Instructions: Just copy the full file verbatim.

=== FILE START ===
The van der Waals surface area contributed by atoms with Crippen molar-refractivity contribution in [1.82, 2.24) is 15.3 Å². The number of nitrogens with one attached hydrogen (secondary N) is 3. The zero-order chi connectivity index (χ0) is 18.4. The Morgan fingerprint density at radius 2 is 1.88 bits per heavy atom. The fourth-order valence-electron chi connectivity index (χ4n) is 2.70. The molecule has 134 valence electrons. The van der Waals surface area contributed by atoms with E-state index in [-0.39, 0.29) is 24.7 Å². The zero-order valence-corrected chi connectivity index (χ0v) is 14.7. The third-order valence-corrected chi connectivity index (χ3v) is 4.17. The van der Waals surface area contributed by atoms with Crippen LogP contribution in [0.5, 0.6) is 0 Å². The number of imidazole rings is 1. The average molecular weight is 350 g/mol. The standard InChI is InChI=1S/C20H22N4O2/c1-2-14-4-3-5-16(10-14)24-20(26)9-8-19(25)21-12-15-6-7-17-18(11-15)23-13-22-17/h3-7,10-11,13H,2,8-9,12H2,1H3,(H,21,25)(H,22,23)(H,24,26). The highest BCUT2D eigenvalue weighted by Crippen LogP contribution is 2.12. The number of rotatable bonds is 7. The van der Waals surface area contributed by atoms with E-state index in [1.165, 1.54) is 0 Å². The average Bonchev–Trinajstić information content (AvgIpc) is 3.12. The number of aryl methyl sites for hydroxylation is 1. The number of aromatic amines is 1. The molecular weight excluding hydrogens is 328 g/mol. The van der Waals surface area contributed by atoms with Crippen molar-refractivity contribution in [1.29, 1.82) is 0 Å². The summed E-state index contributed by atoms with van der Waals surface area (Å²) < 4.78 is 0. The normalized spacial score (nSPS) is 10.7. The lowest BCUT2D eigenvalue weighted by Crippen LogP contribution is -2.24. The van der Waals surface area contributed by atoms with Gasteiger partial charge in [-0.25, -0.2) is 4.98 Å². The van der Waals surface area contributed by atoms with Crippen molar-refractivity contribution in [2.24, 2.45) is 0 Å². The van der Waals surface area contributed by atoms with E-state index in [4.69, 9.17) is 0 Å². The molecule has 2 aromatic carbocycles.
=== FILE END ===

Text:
The van der Waals surface area contributed by atoms with Crippen molar-refractivity contribution in [1.82, 2.24) is 15.3 Å². The number of nitrogens with one attached hydrogen (secondary N) is 3. The zero-order chi connectivity index (χ0) is 18.4. The Morgan fingerprint density at radius 2 is 1.88 bits per heavy atom. The fourth-order valence-electron chi connectivity index (χ4n) is 2.70. The molecule has 134 valence electrons. The van der Waals surface area contributed by atoms with E-state index in [-0.39, 0.29) is 24.7 Å². The zero-order valence-corrected chi connectivity index (χ0v) is 14.7. The third-order valence-corrected chi connectivity index (χ3v) is 4.17. The van der Waals surface area contributed by atoms with Crippen LogP contribution in [0.5, 0.6) is 0 Å². The number of imidazole rings is 1. The average molecular weight is 350 g/mol. The standard InChI is InChI=1S/C20H22N4O2/c1-2-14-4-3-5-16(10-14)24-20(26)9-8-19(25)21-12-15-6-7-17-18(11-15)23-13-22-17/h3-7,10-11,13H,2,8-9,12H2,1H3,(H,21,25)(H,22,23)(H,24,26). The highest BCUT2D eigenvalue weighted by Crippen LogP contribution is 2.12. The number of rotatable bonds is 7. The van der Waals surface area contributed by atoms with E-state index in [1.165, 1.54) is 0 Å². The average Bonchev–Trinajstić information content (AvgIpc) is 3.12. The number of aryl methyl sites for hydroxylation is 1. The number of aromatic amines is 1. The molecular weight excluding hydrogens is 328 g/mol. The van der Waals surface area contributed by atoms with Crippen molar-refractivity contribution in [1.29, 1.82) is 0 Å². The summed E-state index contributed by atoms with van der Waals surface area (Å²) < 4.78 is 0. The normalized spacial score (nSPS) is 10.7. The lowest BCUT2D eigenvalue weighted by Crippen LogP contribution is -2.24. The van der Waals surface area contributed by atoms with Gasteiger partial charge in [-0.25, -0.2) is 4.98 Å². The van der Waals surface area contributed by atoms with Crippen molar-refractivity contribution in [2.24, 2.45) is 0 Å². The van der Waals surface area contributed by atoms with E-state index in [4.69, 9.17) is 0 Å². The molecule has 2 aromatic carbocycles.